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Joyce, James
Published by VINTAGE, NEW YORK (1961)
With a forward by Morris L. Ernst and the decision of the United States District Court rendered by Judge John M. Woosley

Measures 8x5x1.75 inches Weighs 1 pound 6 ounces
Paperback 783 pages

Condition: Good.
Large copy has shelf wear, slightly creased cover, creased spine. Is a sturdy well built copy. Pages are mostly clean, I did see one sentence neatly underlined. Else appears good. Damp stain at outer edges does not affect the pages, fortunately.

has exonerated Ulysses of the charge of obscenity, handing
down an opinion that bids fair to become a major event in the
history of the struggle for free expression. Joyce's masterpiece,
for the circulation of which people have been branded crimi­
nals in the past, may now freely enter this country.
It would be difficult to overestimate the importance of Judge
Woolsey's decision. For decades the censors have fought to
emasculate literature. They have tried to set up the sensibilities
of the prudery-ridden as a criterion for society, have sought to
reduce the reading matter of adults to the level of adolescents
and subnormal persons, and have nurtured evasions and sancti­
The Ulysses case marks a turning point. It is a body-blow for
the censors. The necessity for hypocrisy and circumlocution in
literature has been eliminated. Writers need no longer seek
refuge in euphemisms. They may now describe basic human
functions without fear of the law.
The Ulysses case has a three-fold significance. The definition
and criteria of obscenity have long vexed us. Judge Woolsey
has given us a formula which is lucid, rational and practical. In
doing so he has not only charted a labyrinthine branch of the
law, but has written an opinion which raises him to the level
of former Supreme Court Justice Oliver Wendell Holmes as a
master of juridical prose. His service to the cause of free letters
has been of no lesser moment. But perhaps his greatest service
has been to the community. The precedent he has established
will do much to rescue the mental pabulum of the public from
the censors who have striven to convert it into treacle, and will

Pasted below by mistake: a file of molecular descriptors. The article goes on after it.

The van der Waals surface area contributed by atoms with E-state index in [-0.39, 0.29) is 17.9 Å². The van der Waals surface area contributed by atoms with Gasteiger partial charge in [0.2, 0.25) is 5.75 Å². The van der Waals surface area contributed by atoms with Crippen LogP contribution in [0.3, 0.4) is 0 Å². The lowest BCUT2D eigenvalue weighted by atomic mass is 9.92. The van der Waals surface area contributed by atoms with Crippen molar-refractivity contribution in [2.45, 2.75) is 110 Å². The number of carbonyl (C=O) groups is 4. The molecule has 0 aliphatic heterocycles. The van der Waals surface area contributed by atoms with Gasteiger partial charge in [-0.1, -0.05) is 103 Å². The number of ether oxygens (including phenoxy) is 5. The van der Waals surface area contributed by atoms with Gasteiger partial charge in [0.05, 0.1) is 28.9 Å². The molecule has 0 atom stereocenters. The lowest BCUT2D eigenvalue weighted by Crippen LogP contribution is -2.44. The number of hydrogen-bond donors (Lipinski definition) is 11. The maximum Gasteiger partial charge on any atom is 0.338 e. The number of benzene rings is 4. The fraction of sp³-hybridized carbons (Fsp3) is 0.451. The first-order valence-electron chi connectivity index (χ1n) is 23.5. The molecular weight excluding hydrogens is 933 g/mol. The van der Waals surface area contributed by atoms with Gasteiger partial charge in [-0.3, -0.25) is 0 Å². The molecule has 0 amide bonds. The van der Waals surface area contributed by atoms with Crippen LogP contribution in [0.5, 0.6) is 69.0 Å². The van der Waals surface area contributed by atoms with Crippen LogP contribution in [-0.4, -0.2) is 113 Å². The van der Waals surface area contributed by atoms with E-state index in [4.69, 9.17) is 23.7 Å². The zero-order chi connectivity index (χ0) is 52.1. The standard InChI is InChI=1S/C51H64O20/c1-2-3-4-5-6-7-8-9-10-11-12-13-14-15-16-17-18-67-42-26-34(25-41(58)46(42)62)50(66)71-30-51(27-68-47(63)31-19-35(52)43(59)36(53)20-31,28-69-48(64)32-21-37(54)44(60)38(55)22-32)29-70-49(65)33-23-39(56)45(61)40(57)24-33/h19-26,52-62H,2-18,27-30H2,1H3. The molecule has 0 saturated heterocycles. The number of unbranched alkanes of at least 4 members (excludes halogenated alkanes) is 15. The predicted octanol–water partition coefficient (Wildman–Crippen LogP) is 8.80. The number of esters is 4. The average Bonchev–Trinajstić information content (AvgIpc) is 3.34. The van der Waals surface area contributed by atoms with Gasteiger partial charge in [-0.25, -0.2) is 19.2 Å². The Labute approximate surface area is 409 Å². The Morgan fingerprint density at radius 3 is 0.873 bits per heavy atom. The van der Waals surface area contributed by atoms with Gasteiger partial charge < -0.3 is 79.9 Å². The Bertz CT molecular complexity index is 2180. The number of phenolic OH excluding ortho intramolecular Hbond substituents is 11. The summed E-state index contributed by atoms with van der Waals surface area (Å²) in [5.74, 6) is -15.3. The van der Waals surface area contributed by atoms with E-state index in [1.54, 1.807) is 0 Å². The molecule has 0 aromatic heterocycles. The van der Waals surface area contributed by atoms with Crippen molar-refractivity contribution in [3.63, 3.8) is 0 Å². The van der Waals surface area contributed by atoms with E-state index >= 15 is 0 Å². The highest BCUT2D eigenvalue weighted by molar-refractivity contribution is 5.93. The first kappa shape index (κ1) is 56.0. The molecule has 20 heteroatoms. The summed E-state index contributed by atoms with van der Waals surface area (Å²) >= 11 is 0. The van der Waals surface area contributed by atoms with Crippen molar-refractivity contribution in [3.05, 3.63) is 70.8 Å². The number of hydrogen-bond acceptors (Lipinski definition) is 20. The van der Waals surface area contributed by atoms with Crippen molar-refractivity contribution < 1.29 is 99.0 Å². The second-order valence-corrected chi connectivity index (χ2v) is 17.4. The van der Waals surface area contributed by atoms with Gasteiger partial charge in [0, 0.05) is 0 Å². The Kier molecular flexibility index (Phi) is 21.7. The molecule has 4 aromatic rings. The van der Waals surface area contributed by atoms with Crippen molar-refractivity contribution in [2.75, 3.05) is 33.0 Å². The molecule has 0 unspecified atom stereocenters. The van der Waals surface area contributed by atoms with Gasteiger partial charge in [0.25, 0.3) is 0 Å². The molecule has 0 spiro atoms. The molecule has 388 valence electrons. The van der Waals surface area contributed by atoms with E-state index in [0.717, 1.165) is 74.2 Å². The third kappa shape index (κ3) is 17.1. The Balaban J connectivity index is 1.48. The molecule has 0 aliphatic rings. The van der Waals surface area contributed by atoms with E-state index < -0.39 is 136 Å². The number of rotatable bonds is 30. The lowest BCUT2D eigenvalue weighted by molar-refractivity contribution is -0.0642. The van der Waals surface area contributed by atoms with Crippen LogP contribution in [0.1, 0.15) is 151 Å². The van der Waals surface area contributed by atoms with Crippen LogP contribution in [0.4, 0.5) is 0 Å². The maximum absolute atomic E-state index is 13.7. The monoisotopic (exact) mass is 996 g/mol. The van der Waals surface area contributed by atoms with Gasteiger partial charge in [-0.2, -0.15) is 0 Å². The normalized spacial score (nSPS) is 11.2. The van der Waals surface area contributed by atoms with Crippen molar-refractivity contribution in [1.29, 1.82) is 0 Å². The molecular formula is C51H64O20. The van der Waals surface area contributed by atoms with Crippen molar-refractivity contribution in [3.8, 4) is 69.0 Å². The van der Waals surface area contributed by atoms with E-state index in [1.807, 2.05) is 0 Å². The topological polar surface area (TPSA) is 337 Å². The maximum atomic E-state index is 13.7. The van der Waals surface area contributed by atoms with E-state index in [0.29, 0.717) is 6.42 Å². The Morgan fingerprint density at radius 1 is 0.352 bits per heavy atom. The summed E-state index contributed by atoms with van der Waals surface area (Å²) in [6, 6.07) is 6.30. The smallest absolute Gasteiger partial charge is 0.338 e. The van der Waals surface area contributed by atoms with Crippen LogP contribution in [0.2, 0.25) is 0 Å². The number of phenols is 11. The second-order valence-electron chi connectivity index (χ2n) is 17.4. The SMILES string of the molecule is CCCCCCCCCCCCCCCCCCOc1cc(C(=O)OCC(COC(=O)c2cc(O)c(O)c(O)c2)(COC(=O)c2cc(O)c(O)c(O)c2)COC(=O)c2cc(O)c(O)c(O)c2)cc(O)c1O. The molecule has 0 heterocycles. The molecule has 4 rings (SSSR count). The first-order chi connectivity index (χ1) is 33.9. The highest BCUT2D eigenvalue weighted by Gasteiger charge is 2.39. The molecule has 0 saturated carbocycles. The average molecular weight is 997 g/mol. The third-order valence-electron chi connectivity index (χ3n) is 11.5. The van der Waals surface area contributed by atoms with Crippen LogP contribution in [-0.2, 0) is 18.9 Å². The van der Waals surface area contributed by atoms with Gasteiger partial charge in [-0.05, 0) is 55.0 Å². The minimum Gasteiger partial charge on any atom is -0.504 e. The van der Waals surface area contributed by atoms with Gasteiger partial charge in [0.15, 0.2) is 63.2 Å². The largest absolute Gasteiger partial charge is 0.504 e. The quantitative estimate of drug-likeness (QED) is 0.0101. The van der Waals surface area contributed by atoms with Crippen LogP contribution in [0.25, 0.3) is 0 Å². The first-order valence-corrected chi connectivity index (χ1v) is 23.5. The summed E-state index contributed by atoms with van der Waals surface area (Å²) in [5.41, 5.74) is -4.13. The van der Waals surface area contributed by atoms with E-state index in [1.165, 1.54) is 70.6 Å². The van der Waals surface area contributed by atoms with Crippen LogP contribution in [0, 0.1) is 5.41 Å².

help to make it the strong, provocative fare it ought to be.

The first week of December 1933 will go down in history for
two repeals, that of Prohibition and that of the legal compulsion for
squeamishness in literature. It is not inconceivable
these two have been closely interlinked in the recent past, and
that sex repressions found vent in intemperance At any rate
we may now imbibe freely of the contents of bottles and forth-
right books. It may well be that in the future the repeal of the
sex taboo in letters will prove to be of the greater importance
Perhaps the intolerance which closed our distilleries was the in-
tolerance which decreed that basic human functions had to be
treated in books in a furtive, leering, roundabout manner.
Happily, both of these have now been repudiated.
The Ulysses case is the culmination of a protracted and stub­
born struggle against the "censors dating back to the victory
over the New York Vice Society in the Mademoiselle de Maupin
case in 1922. Coming in logical sequence after the Well of Lone­
liness case, the Dennett case, the cases involving Dr. Stopes'
books, the Casanova's Homecoming case, the Frankie and
Johnnie case, and the God's Little Acre case, all of which have
served to liberalize the law of obscenity, the victory of Ulysses
is a fitting climax to the salutary forward march of our courts.
Under the Ulysses case it should henceforth be ™DosjWj
for the censors legally to sustain an attack against any DOO
artistic integrity, no matter how frank and forthright it may be.
We have travelled a long way from the days of Bowdler and
Mrs. Grundy and Comstock. We may well rejoice over
New York, December 11, 1933

Ulysses James Joyce Vintage, New York (1961) Paperback, fwd by Morris Ernst & US District Court Judge John M Woosley Previously Banned Book


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  • Vintage item from the 1960s
  • Ships worldwide from United States
  • Feedback: 154 reviews